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Schwartz Law Firm, LLC. – Philadelphia Divorce Lawyers
Alternative dispute resolution (ADR) contains a broad spectrum of options for resolving conflicts outside the judicial system. Two of the more common methods of ADR include mediation and arbitration. However, other options exist, including collaborative law and cooperative law.
We are mediators and trained arbitrators with the American Arbitration Association. Contact our office to discuss your alternative dispute resolution options for conflict resolution.
In our family law practice, we facilitate four main areas of alternative dispute resolution. These include:
Binding arbitration allows couples to reach decisions about individual topics in a divorce, such as support and custody and division of property , without going to Court. By doing so, couples avoid months of waiting for court hearings and appeals, saving time, money and emotional expense. In binding arbitration, the arbitrator acts as judge, rather than as a mediator, as in mediation. Having waived their right for judicial review of the arbitrated matter, except in the event of fraud or other bad behavior by the Arbitrator, the parties work with the arbitrator who hears the case like a judge and renders a decision. The arbitrator has the power to make decisions and enter the final order.
We are trained arbitrators. In that role, when requested by the attorneys in a case, we will meet with the parties to discuss any family law matter, hear each party’s side and decide issues in cases.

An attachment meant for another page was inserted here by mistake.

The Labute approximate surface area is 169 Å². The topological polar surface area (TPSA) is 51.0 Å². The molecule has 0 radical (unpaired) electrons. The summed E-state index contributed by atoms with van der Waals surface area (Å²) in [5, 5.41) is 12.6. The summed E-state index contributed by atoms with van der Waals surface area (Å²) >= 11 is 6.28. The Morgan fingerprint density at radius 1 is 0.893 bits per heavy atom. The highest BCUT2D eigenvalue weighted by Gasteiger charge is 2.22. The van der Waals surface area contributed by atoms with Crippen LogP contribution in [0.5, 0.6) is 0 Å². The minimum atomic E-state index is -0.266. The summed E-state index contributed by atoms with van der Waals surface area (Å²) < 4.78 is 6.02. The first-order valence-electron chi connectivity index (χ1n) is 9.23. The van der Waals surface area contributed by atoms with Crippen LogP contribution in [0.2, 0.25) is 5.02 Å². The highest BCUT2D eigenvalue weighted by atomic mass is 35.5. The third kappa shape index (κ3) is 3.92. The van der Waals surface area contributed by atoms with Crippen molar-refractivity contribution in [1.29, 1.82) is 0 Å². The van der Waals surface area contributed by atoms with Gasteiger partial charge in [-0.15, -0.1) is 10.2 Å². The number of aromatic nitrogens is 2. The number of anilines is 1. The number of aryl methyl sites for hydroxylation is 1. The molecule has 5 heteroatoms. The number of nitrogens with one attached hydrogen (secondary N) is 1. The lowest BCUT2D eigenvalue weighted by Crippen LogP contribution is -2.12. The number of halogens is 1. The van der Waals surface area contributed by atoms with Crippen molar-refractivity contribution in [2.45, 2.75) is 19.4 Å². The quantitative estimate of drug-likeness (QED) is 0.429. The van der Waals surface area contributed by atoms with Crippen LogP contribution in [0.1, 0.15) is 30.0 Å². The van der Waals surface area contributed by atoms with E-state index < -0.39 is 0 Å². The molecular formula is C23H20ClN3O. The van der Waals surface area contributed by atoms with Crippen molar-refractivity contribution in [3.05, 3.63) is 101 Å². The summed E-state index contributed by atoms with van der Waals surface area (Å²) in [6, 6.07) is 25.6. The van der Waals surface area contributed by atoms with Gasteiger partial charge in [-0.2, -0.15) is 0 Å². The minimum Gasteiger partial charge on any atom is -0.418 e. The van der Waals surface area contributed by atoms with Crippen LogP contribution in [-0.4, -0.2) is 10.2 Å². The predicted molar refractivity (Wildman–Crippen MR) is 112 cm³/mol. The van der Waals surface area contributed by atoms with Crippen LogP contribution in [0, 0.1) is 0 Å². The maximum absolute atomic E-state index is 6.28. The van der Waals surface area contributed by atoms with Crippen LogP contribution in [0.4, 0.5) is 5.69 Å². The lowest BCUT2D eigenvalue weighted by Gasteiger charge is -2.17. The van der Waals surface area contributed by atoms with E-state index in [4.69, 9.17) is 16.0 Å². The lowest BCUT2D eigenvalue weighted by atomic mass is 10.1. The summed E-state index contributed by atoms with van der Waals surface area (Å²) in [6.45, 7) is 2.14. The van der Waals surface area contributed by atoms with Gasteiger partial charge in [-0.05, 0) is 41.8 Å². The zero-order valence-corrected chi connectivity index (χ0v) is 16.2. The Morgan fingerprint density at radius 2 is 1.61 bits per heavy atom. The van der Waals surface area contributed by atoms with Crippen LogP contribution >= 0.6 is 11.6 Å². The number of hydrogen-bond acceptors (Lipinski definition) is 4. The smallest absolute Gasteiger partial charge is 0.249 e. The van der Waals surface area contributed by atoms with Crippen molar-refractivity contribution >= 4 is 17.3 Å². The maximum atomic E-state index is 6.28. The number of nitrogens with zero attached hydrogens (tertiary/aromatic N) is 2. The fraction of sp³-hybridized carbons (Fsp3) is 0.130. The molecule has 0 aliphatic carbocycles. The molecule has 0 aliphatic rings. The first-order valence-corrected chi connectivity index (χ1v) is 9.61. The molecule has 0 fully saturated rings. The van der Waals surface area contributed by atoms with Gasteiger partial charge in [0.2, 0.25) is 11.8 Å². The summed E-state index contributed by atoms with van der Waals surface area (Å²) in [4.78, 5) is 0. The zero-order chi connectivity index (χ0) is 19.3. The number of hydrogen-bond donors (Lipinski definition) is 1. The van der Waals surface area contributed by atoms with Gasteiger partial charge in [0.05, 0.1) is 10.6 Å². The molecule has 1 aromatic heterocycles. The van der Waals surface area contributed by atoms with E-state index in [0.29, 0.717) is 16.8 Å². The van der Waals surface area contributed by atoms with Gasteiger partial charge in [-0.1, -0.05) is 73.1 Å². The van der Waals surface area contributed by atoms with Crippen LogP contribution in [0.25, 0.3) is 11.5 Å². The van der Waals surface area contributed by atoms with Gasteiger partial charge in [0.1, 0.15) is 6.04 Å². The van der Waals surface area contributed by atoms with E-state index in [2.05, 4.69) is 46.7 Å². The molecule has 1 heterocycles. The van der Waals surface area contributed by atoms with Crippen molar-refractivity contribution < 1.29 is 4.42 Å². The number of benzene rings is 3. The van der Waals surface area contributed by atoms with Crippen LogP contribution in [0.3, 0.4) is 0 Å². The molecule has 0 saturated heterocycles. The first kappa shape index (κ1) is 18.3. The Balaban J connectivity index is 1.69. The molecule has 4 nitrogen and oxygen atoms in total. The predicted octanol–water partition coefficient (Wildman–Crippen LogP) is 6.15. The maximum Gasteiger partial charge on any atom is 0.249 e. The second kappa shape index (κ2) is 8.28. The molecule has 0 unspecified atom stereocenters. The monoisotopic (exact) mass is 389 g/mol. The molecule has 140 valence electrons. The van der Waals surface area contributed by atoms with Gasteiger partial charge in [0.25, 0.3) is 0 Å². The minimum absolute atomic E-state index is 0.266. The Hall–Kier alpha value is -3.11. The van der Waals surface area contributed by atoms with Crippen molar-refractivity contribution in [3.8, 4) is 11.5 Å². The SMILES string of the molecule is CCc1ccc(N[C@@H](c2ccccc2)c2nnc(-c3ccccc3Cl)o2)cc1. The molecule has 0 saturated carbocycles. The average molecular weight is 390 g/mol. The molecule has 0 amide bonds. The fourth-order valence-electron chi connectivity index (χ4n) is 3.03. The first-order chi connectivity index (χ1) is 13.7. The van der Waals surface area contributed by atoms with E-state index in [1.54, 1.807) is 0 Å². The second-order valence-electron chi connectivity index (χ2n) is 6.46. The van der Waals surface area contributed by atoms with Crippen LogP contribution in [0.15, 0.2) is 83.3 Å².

Mediation is a route many couples choose to settle family law disputes in a divorce, including child support, custody arrangements and division of property. Serving as mediator, we facilitate the discussion and resolution of all issues in the divorce, custody or support matter. Couples find divorce mediation to be empowering, as they can determine the future of their children and finances rather than having a decision handed down from a judge. Further, it is often less contentious than a litigated divorce.
In a collaborative divorce, two parties are ready to move forward with obtaining a divorce without the intention of punishing the other party. Collaborative law provides a less confrontational environment for couples to develop creative solutions to matters such as child support, custody and property division without the threat and expense of court. The attorneys for both parties are contractually bound to withdraw from representation if the case deadlocks and moves to litigation. This alternative dispute method is often fairer and quicker than litigation. In a collaborative case each party has their own lawyer, and the parties and lawyers often work with other team members, such as divorce coaches, therapists, financial neutrals and others to help the parties work through their issues.
Similar to collaborative law, cooperative law allows the parties to attempt to work out the issues surrounding divorce amicably and without court involvement. Unlike collaborative law, the parties are not contractually bound to work out an agreement. Rather, they agree to enter an informal discovery process and exchange information without waiving their rights to go to court.